With Guest Writer, Matthew Mattox, A.P., Dipl. O.M.
Is it just their taste or do lemons contribute something more? I mean, we have gone through the extra labor of spreading their seed and transporting them around the globe for centuries.
A zesty fruit of the Rutaceae family, Lemons originated in Asia and over the years have made their way around the world to find themselves served in tea, garnishes, juices, and delicious recipes across many cultures.
Lemons are considered cooling in nature which makes them great additions to water during hot weather. Within Chinese Medicine, the sour and astringent flavor of lemons helps cleanse the blood, thin the blood, promote weight loss, clear nasal congestion and discharge, support blood circulation, strengthen blood vessels, benefit the Liver and promote bile formation.
These fruits contain substances like hesperidin, B – sitosterol, diosmin, and vitamin c which make them extremely useful during episodes of dysentary, bronchitis, colds, flus, fevers, ear infections, hives, and hacking coughs due to their antiseptic, antimicrobial, mucus-resolving, and immune boosting properties.
One other interesting characteristic of lemons according to Chinese Medicine is that they support the production of fluids in the body. So, a glass of warm lemon water can help calm the nerves, soothe a soar throat, and ease cramps. Not to mention the limonoid compounds found in lemons help to fight various cancers like stomach, colon, lung, breast, mouth, and skin cancers.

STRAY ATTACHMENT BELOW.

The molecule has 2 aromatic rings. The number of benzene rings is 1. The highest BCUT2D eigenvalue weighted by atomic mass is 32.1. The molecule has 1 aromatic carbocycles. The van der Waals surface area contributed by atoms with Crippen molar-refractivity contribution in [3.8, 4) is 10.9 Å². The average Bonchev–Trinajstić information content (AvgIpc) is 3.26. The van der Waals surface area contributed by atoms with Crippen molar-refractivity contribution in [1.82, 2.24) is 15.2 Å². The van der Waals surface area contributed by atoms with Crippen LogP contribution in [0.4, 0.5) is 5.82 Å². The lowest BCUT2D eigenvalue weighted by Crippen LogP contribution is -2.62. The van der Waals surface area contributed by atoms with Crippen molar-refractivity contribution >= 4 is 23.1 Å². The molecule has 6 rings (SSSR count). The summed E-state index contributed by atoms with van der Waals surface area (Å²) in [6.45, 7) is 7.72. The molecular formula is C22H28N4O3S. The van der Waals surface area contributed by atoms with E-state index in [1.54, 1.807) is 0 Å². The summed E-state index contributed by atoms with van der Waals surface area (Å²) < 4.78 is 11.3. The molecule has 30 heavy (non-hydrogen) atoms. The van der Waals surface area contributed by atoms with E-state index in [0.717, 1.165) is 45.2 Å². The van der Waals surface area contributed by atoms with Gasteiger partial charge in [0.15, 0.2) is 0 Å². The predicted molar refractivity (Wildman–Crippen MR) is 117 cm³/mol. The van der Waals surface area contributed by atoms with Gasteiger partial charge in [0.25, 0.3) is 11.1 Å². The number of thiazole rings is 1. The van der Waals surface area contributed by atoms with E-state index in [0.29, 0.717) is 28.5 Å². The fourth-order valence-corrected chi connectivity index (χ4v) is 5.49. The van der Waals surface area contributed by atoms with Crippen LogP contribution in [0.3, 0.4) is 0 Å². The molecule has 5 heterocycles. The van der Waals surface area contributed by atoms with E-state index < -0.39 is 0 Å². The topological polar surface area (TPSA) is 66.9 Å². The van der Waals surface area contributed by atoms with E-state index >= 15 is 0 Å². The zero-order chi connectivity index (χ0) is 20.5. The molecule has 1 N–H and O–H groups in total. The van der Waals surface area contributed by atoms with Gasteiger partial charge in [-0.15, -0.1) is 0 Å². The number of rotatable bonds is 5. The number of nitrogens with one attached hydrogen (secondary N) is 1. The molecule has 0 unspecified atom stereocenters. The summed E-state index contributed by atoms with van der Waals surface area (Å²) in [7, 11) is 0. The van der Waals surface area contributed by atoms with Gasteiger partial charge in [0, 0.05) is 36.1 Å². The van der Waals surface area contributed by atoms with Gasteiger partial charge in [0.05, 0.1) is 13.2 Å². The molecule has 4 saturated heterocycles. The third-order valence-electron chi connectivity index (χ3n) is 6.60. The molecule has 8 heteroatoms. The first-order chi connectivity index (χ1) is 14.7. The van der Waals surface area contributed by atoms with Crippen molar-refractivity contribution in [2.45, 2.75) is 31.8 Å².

Topically, lemons can help sores heal, relieve itchy insect bites, and soften corns. Just squeeze some lemon juice, soak a cotton ball in the juice and then place on that soar or pesky bug bite.
But a precaution: if you tend to have too much stomach acid or ulcers, the high content of citric acid in lemons may create some discomfort. It seems most people do not have a problem with this and find that lemons can provide some great benefits. You can always start introducing lemons slowly into your life and take notice to how they make you feel.
Lemons can be used in a variety of ways! They can be eaten raw or juiced, just like an orange, and can be used in salad dressing recipes. They can be squeezed into tea (hot or cold) or water to add flavor and still get the great beneficial properties of this fruit. Steaming a lemon and then eating it warm in the morning and night can help with coughs. You can add some slices to soups, crock pots, steamed veggies, and much more, skies the limit!
These amazing fruits have so many beneficial attributes it’s crazy that they end up in the trash can once we finish a meal and throw aside the garnish. So next time that lemon is served on the side of your glass or plate… squeeze it… eat it… love it… and enjoy!
by Matthew Mattox, A.P., Dipl. O.M.
Matthew Mattox earned a Masters of Traditional Chinese Medicine from Five Branches University. He has practiced in Santa Cruz, CA with a focus on Sports Medicine and is currently practicing in Jacksonville, FL where he combines Chinese Medicine and Functional Medicine to provide integrated holistic care for his patients. Learn more about his practice at www.matthewmattox.org
Lu, H. (1986) Chinese System of Food Cures. 33,68.
Pitchford, Paul. (2002). Healing with Whole Foods, 3rd. 620.
Yifabg, Z. and Yingzhi, Y. (2012). Your Guide to Health with Foods and Herbs. 114-115.